BY JEREMY HOECK
Forty days. That’s all it took for Amanda Hart to take a couple giant leaps up the coaching ladder.
In that span, Hart – an Alexandria native – has gone from being an assistant coach at an NAIA Division II women’s basketball program to a member of an NCAA Division I women’s basketball staff.
The 23-year-old former Dakota Wesleyan University basketball standout and former assistant coach was announced Monday as Director of Basketball Operations for head coach Amy Williams at the University of South Dakota.
For Hart, one of the most prolific scorers in DWU history, it’s been a whirlwind last 40 days. She’s known about the USD opportunity for a while now, but as she said, “I kept it to myself for a week. I wanted to wait to let it come out on its own.”
On July 9, Hart was announced as the top assistant for coach Jason Christensen at Dakota Wesleyan, replacing Sam Sikkink who left for a position at Bemidji State (Minnesota).
Now, she’s readying herself for life at the Division I level.
She spoke with the Press & Dakotan on Monday night about her new position.
It’s been a busy summer for you, hasn’t it?
Yeah, that’s for sure. Sam had announced she was leaving in the middle of June, and coach told me I would take her spot. I wasn’t actively looking for jobs or anything; I was happy where I was at. Then a few weeks ago, Amy gave me a call and said she had this position come open, and would I be interested? Immediately I was. Career-wise, it was a no-brainer. Even though I was having a great experience at Dakota Wesleyan, I couldn’t say no.
Has this always been a goal, to coach at the Division I level?
Definitely. There’s never really been a doubt in my mind; I always wanted to get into coaching. It didn’t really matter the level, NAIA or Division II or Division I, it wasn’t a huge deal to me. I didn’t think at 23, I would get there, but I found a really good situation.
How did your experience at DWU help you for something like this?
I had an awesome experience with coach Christensen and the program. He had a lot of trust in me, let me take the reins with certain things that a lot of assistants probably don’t get to do. Going from a player to a coach in that role, it was a huge learning curve, and I’m really grateful I was able to do that with them.
So this USD opportunity came out of the blue?
Yeah. I had just been named assistant at Dakota Wesleyan, so I wasn’t looking around for another job. The (USD) coaches had been looking for someone to fill that role, and my name came up somehow. Forty-eight hours later, I was offered the job and I took it. It wasn’t a formal process.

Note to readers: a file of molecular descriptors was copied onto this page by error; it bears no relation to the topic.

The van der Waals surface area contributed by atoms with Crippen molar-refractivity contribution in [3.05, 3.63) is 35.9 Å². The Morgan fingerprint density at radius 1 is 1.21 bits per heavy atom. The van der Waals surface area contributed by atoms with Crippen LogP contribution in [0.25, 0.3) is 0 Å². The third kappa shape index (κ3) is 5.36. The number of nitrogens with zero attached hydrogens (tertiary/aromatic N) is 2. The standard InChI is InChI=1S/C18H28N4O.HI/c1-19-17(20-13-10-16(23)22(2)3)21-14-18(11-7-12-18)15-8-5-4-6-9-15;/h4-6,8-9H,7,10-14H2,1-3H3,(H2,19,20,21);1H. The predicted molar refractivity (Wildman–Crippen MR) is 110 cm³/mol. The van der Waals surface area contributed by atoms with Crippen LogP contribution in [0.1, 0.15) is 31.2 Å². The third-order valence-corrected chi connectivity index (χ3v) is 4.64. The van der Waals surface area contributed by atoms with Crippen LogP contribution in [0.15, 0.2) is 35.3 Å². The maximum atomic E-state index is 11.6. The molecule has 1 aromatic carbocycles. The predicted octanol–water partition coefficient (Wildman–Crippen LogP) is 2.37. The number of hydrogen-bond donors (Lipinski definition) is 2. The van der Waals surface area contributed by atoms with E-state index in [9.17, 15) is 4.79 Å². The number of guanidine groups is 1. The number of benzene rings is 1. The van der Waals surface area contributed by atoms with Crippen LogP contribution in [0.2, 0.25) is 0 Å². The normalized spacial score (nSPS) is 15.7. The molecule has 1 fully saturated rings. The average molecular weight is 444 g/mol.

What is your impression of Amy Williams?
She’s awesome. I honestly have never heard a bad thing about coach Williams in my life. Every player and coach would tell you that. She’s just the best. She does the right things the right way for the right reasons. I’m excited to learn from her, and coach (Chuck) Love and all the coaches.
What is your impression of the program she’s built?
When I was in high school and in college, you always heard about South Dakota State, and they were the go-team in South Dakota. Especially in Division I. USD was just transitioning, but now she’s brought them to the top of the Summit League, and obviously recruiting great players has a lot to do with that. It’s great what they’ve been able to do.
What will your duties at USD entail?
I haven’t had an official meeting with her (Williams), but I imagine it’ll be a lot of the logistical stuff, the travel, coordinating flights and buses. I’m not one hundred percent sure, but I think at some point this week we’ll go over that. A lot of that is things I did at Dakota Wesleyan, so at least it won’t be totally new to me.
What are you most looking forward to?
I’m just excited to be in the program and learn from Amy and the other coaches, and see how they do things in comparison to other places.
It just so happens that in your first season, Dakota Wesleyan will play USD in Vermillion (on Dec. 17). Any extra anticipation for that game?
(Laughs) Honestly, I’m anxious to see what they (DWU) can do. It’ll probably be the first time I’ll get to see those girls this season and they’re all close to my heart. I am looking forward to seeing them, that’s for sure. And I’m sure if you ask them, they’ll be more looking forward to playing against me than I will be for USD to face them.
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